WRO Staff / Tuesday, June 11 @ 11:15 a.m. / Environment, Our Culture

Klamath River Fund Aims to Support 'Health and Restoration' Following Dam Removal

Tasheena Natt fishes on the Klamath River. | Photo courtesy of the Yurok Tribe

From the Wild Rivers Community Foundation and Humboldt Area Foundation:

Humboldt, Calif. (June 11, 2024) -- Today, The Humboldt Area Foundation and Wild Rivers Community Foundation (HAF+WRCF) launched the Klamath River Fund. It is a first-of-its-kind fund established to explicitly support the health and restoration of Klamath Basin ecosystems and the communities that depend on them.
Currently, the largest dam removal and river restoration project in U.S. history is occurring on the Klamath. The fund will support local communities as they take full advantage of the opportunities afforded by dam removal.
“Dam removal makes Klamath communities uniquely positioned to show the world how to restore threatened ecosystems, heal the wounds of a colonial past, and empower rural people to chart their own future,” said Bryna Lipper, CEO of HAF+WRCF. “We invite additional funders to join us in this important work.”
The fund is launching with $10 million in seed funding from The William and Flora Hewlett Foundation, with additional support from The James Irvine Foundation, the Roundhouse Foundation, Meyer Memorial Trust, and other anonymous funders. This growing funding partnership, rooted in a local community foundation, will support Tribal and rural communities in leading and shaping their basin’s future.
“We are thrilled to support the launch of the Klamath River Fund. It is a new model for how philanthropy can be a partner in the longer-term work of healing nature and communities,” said Andrea Keller Helsel, program officer for environment at the William and Flora Hewlett Foundation. “Dam removal was only the first step; now we will see the transformations that are possible when Tribal and rural communities are resourced to come together and co-create a new vision for the region.”
The 257-mile-long Klamath River was once the third-largest salmon-producing river on the U.S. West Coast and an important food source for Tribes across the basin. Over the years, dams, diversions, poor forest management, and mining have challenged the resiliency of the basin’s diverse ecosystems. Several runs of anadromous fish have been lost, and others are on the brink of extinction. More recently, drought and wildfires have led regulatory agencies to curtail water diversions and restrict commercial, tribal, and recreational fishing. This has impacted Tribal, recreational, and commercial fisheries and the communities and economies they support. As an example, for the second consecutive year, the Pacific Fishery Management Council recommended canceling the 2023-2024 California salmon season due to plummeting Chinook populations—affecting Tribes, recreational fishermen, and commercial fishing businesses. The Klamath River Fund aims to address these challenges.
The removal of the Klamath dams begins the largest river restoration project in U.S. history. The project advances fisheries and water quality restoration, creates new economic opportunities, and begins the process of restorative justice for the Tribes and Indigenous people who have lived along the river since time immemorial. Dam removal has already spurred investment in restoring key tributaries, upper Klamath basin wetlands, fish habitat, natural fire regimes, and more. However, additional actions are needed to fully restore the Klamath River Basin.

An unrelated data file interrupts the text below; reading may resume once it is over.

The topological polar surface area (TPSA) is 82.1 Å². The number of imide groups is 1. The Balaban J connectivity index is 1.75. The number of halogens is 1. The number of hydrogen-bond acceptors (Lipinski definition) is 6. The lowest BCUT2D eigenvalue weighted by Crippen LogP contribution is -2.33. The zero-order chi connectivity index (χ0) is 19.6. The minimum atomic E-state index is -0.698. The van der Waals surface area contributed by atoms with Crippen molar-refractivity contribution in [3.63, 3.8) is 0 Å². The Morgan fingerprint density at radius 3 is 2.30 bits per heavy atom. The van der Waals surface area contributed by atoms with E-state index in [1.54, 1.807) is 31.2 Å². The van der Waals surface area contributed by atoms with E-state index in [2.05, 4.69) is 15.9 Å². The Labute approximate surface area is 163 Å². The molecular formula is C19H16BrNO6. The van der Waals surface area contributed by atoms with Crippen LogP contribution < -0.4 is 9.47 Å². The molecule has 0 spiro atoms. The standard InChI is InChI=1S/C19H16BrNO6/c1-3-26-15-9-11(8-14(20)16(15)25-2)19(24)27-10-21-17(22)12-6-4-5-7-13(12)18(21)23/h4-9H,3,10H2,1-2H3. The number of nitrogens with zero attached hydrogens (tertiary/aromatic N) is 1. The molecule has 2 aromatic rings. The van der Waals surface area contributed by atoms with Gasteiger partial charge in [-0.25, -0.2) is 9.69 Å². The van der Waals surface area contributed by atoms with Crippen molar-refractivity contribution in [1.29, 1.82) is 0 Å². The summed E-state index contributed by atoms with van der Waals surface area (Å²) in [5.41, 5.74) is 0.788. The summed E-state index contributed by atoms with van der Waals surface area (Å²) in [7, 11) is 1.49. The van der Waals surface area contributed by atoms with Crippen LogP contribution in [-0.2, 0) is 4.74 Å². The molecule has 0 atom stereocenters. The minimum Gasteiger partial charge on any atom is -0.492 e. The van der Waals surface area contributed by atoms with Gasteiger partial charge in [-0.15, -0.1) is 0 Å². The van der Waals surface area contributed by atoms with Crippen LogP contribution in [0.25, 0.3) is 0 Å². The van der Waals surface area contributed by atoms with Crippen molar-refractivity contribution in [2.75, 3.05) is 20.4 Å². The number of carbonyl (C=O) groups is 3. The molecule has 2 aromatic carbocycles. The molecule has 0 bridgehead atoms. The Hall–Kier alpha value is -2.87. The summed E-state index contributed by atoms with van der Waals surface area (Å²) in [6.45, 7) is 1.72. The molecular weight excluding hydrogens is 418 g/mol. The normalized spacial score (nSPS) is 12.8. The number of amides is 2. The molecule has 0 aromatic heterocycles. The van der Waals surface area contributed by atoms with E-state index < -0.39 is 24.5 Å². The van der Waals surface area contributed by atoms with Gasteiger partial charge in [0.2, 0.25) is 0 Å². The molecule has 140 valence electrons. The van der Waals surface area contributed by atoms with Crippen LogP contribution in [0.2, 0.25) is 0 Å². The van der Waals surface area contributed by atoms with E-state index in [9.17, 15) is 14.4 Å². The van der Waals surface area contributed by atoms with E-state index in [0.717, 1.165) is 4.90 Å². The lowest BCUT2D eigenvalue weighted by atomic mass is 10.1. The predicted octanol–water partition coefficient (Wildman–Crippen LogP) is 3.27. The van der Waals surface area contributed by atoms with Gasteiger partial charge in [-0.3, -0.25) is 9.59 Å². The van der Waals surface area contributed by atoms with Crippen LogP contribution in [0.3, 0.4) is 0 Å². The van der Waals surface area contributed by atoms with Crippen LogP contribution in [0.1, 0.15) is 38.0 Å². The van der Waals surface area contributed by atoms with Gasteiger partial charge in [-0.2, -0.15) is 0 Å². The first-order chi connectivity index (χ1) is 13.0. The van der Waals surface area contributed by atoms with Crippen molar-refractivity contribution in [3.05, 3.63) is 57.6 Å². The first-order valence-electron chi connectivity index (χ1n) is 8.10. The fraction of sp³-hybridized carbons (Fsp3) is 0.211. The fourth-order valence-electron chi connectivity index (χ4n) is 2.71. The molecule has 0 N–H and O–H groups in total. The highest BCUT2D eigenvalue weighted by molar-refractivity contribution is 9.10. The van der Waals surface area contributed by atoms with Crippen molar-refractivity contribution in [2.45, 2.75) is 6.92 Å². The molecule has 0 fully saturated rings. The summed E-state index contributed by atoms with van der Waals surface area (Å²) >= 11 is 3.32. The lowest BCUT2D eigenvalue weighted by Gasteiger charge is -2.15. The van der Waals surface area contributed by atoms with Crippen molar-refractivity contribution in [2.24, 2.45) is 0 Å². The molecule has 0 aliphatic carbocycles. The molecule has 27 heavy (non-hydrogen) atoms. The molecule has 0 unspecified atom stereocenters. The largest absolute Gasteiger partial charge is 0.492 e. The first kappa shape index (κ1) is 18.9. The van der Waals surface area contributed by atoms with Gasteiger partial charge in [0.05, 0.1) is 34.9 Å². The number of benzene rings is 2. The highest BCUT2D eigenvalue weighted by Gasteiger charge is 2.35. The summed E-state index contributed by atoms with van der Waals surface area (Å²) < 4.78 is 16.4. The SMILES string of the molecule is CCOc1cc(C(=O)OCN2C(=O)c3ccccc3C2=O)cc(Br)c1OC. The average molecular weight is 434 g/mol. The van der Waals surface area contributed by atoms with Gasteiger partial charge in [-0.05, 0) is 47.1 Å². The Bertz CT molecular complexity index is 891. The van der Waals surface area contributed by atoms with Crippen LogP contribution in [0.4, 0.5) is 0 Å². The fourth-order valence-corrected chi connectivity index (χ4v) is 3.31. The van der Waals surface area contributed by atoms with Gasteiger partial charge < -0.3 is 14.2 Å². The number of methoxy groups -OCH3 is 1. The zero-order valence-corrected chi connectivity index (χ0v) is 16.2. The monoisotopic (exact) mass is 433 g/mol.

“We appreciate the opportunity to contribute to a fund that will create jobs and economic mobility in the Klamath River Basin,” said Don Howard, president and CEO of The James Irvine Foundation. “We’re particularly grateful to deepen our support for Tribal- and community-driven restoration and revitalization priorities that create climate and economic resiliency in the region.”
The fund will support grantmaking to bolster community healing, Tribal self-determination, science and restoration, storytelling, climate resilience, regenerative agriculture, environmental stewardship, and more. In addition, HAF+WRCF has announced that a minimum of 60 percent of granted funds will be directed toward Tribes and/or Indigenous-led and -serving organizations in the basin.
“It’s important to recognize that the people on the ground, the rural and Indigenous community members of the Klamath Basin, are the ones best suited to make decisions about the future of their region,” said Erin Borla, executive director of Roundhouse Foundation. “With the establishment of this fund, philanthropists from near and far can partner with locally-based organizations to expand their capacity and elevate their voices.”
"Dam removal along the Klamath River will require years of restoration to repair the land to its historic and natural beauty. To be part of this collaborative effort, alongside Tribes and other funders, is something we're incredibly excited about," added Stone Hudson, program officer for Meyer Memorial Trust.
To learn more about the fund, including how to apply for grants or how to make a contribution, visit hafoundation.org/klamath.
Humboldt Area Foundation (HAF) was established in 1972 and was joined by its affiliate Wild Rivers Community Foundation in 2004. Today, the Foundation serves Trinity, Del Norte, and Humboldt counties in California, and Curry County, Oregon, as well as the 18 Tribal Nations and Indigenous Territories across this region. In 2023, the Foundation distributed $8.5 million in grants, including $1.9 million in donor-advised grants and nearly $1 million in scholarships, and provided countless hours of technical assistance, advocacy, and convening throughout the region.
For more information about HAF, visit hafoundation.org or call (707) 442-2993.


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